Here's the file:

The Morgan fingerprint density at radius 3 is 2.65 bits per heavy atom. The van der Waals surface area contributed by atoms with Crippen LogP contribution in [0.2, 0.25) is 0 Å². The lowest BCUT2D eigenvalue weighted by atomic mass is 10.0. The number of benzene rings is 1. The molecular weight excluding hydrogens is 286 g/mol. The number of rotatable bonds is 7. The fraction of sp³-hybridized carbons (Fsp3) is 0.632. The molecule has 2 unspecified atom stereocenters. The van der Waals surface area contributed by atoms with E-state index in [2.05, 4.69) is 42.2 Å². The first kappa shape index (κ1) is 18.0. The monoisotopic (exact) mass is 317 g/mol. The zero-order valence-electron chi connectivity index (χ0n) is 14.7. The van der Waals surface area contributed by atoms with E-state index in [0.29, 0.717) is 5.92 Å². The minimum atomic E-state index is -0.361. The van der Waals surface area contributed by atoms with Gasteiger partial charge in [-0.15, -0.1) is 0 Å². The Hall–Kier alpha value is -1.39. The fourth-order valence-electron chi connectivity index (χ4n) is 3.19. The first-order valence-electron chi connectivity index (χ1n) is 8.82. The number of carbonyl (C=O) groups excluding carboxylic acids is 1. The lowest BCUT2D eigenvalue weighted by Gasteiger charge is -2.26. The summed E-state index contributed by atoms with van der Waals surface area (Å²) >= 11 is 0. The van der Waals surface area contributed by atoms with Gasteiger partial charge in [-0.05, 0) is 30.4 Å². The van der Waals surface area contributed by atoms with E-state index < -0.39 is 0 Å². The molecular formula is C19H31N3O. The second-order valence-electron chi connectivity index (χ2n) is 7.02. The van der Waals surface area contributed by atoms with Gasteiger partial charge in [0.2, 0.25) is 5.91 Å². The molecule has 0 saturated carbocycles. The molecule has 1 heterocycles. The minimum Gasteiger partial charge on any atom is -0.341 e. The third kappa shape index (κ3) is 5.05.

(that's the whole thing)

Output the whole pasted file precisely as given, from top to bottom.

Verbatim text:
The Morgan fingerprint density at radius 3 is 2.65 bits per heavy atom. The van der Waals surface area contributed by atoms with Crippen LogP contribution in [0.2, 0.25) is 0 Å². The lowest BCUT2D eigenvalue weighted by atomic mass is 10.0. The number of benzene rings is 1. The molecular weight excluding hydrogens is 286 g/mol. The number of rotatable bonds is 7. The fraction of sp³-hybridized carbons (Fsp3) is 0.632. The molecule has 2 unspecified atom stereocenters. The van der Waals surface area contributed by atoms with E-state index in [2.05, 4.69) is 42.2 Å². The first kappa shape index (κ1) is 18.0. The monoisotopic (exact) mass is 317 g/mol. The zero-order valence-electron chi connectivity index (χ0n) is 14.7. The van der Waals surface area contributed by atoms with E-state index in [0.29, 0.717) is 5.92 Å². The minimum atomic E-state index is -0.361. The van der Waals surface area contributed by atoms with Gasteiger partial charge in [-0.15, -0.1) is 0 Å². The Hall–Kier alpha value is -1.39. The fourth-order valence-electron chi connectivity index (χ4n) is 3.19. The first-order valence-electron chi connectivity index (χ1n) is 8.82. The number of carbonyl (C=O) groups excluding carboxylic acids is 1. The lowest BCUT2D eigenvalue weighted by Gasteiger charge is -2.26. The summed E-state index contributed by atoms with van der Waals surface area (Å²) >= 11 is 0. The van der Waals surface area contributed by atoms with Gasteiger partial charge in [-0.05, 0) is 30.4 Å². The van der Waals surface area contributed by atoms with E-state index < -0.39 is 0 Å². The molecular formula is C19H31N3O. The second-order valence-electron chi connectivity index (χ2n) is 7.02. The van der Waals surface area contributed by atoms with Gasteiger partial charge in [0.2, 0.25) is 5.91 Å². The molecule has 0 saturated carbocycles. The molecule has 1 heterocycles. The minimum Gasteiger partial charge on any atom is -0.341 e. The third kappa shape index (κ3) is 5.05.